When he returns home, he realizes that it’s been hundreds of years when he went to the palace. The film demonstrates the expression of a person who comes back home after a long journey and feels left out.

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Seitaro Kitayama was a director, cinematographer, and animator. He was among the first few who initiated commercial production of anime films.

4. Dōbutsu Orimupikku Taikai (Animal Olympic Games)

Director: Yasuji Murata

Released: 1928

The film is about the Olympic games meant for animals. There are various sporting disciplines and diverse animal species come to participate. Monkeys perform gymnastics on the bar, bears, and hippos participate in swimming, kangaroos, and pigs take part in a duel. Duck comes first in an 800 m race against a hippopotamus, a camel, and a bulldog. Polar bears take part in the pole vault, while pigs try to win by a trick, but end up crashing.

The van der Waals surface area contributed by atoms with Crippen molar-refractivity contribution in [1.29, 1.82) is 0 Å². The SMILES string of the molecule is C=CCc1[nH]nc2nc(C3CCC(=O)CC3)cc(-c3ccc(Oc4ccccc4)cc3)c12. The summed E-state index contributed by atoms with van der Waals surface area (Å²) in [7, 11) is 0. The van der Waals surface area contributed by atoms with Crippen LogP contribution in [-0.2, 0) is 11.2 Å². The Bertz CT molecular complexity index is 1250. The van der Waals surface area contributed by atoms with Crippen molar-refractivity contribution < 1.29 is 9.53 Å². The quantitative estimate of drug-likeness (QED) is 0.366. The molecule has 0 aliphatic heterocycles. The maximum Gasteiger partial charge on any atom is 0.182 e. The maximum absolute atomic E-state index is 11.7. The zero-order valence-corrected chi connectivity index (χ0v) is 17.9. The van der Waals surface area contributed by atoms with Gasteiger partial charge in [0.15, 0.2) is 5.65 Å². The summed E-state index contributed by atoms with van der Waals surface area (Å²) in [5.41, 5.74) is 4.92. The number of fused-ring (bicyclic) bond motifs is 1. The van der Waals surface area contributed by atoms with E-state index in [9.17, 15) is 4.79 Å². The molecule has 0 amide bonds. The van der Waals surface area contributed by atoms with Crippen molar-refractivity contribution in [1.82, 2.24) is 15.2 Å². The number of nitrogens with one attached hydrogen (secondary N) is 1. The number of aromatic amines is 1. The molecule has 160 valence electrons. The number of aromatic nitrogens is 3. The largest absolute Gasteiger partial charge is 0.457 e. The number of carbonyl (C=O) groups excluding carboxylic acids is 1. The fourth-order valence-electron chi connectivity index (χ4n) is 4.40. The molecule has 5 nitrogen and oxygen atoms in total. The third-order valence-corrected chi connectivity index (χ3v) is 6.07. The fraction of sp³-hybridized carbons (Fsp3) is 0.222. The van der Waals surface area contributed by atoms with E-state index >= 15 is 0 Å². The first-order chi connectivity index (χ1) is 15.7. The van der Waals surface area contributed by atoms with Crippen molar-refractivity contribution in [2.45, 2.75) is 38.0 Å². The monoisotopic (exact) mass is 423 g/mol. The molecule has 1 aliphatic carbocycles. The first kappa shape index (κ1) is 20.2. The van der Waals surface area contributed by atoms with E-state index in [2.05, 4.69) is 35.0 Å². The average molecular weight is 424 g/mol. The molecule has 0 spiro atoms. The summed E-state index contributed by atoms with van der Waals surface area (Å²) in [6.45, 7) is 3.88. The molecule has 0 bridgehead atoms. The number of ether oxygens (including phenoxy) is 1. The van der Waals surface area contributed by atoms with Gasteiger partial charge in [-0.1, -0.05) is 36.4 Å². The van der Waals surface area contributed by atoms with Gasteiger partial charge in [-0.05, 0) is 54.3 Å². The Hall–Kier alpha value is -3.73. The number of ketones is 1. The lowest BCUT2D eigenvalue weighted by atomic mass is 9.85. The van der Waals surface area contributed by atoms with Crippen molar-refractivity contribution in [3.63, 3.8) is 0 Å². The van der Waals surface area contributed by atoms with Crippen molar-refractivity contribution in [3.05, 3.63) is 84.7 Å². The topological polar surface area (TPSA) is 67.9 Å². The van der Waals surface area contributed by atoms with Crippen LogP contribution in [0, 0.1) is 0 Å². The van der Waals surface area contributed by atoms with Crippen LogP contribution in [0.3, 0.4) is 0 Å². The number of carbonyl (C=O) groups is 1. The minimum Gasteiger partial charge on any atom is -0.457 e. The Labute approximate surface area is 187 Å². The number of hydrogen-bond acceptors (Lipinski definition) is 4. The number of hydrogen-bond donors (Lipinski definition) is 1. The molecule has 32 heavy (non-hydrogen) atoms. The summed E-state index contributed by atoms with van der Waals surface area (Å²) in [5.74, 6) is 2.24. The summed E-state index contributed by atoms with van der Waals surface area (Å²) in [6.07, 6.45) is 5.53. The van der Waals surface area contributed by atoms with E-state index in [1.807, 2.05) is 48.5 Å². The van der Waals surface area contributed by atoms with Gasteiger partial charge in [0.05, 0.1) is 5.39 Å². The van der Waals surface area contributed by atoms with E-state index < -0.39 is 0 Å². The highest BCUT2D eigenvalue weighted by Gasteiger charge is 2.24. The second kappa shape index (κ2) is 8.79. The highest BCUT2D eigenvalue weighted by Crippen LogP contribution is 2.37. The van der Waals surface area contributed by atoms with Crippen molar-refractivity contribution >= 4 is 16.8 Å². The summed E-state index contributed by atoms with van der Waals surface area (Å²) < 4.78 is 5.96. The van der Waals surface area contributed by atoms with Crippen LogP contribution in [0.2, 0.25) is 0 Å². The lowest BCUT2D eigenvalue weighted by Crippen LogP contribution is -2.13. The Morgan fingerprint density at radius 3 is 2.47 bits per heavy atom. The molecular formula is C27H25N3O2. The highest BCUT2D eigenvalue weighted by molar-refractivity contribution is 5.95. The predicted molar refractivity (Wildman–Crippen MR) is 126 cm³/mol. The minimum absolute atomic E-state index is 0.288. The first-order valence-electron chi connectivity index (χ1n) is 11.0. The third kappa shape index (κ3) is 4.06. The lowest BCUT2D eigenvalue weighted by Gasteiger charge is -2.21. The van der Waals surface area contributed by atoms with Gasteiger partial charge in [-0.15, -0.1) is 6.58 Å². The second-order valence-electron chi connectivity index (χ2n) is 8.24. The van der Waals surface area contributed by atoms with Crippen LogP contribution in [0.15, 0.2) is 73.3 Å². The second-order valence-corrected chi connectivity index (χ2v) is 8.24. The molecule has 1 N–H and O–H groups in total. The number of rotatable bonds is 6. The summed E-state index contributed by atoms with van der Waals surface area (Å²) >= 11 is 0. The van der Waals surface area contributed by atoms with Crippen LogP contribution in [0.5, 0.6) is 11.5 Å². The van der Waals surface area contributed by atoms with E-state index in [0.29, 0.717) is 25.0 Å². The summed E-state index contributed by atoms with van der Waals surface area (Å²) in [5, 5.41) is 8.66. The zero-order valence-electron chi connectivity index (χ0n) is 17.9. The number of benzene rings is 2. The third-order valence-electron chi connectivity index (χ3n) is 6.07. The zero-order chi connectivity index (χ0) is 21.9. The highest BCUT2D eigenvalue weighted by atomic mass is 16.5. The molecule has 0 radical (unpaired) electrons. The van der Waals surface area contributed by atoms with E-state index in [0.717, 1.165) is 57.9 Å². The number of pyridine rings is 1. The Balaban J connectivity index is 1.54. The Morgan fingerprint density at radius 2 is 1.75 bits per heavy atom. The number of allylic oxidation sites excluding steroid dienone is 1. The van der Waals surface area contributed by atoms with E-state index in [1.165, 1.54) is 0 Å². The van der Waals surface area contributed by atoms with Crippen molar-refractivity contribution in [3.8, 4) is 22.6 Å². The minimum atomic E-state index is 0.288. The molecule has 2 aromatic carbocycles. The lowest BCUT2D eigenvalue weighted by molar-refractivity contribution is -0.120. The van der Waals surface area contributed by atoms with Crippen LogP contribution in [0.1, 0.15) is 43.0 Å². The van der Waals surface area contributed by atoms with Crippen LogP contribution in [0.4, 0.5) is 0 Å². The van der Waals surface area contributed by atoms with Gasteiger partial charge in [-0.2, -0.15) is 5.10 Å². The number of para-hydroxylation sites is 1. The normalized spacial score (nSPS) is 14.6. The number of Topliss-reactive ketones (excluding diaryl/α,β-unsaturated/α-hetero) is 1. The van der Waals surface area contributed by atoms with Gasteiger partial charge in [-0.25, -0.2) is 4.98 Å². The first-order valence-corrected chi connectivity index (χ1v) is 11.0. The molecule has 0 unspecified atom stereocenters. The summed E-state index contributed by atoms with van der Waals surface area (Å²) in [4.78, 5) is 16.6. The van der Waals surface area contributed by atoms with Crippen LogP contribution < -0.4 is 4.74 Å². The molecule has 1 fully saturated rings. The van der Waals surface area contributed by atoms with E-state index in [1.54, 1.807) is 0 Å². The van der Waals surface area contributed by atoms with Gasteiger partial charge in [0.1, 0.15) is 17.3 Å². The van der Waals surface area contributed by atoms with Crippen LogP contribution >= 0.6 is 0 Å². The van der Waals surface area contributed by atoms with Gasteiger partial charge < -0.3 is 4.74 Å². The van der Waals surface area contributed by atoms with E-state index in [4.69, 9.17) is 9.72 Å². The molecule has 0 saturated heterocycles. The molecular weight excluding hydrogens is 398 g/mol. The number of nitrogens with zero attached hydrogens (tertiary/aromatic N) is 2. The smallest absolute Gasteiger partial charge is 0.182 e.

In the climax, the final trophy is awarded to the elephant who came first in two events. Filled with enthusiasm, everyone tosses elephant in the air praising him for his victory. Unfortunately, the trophy shatters into pieces when the elephant falls down on it.

This is one of the most important works of Yasuji Murata. It was inspired by the Olympic Games held in Amsterdam in the same year.

Chikara to Onna no Yo no Naka (Within the World of Power and Women)

Chikara to Onna no Yo no Naka (Within the World of Power and Women)

5. Chikara to Onna no Yo no Naka (Within the World of Power and Women)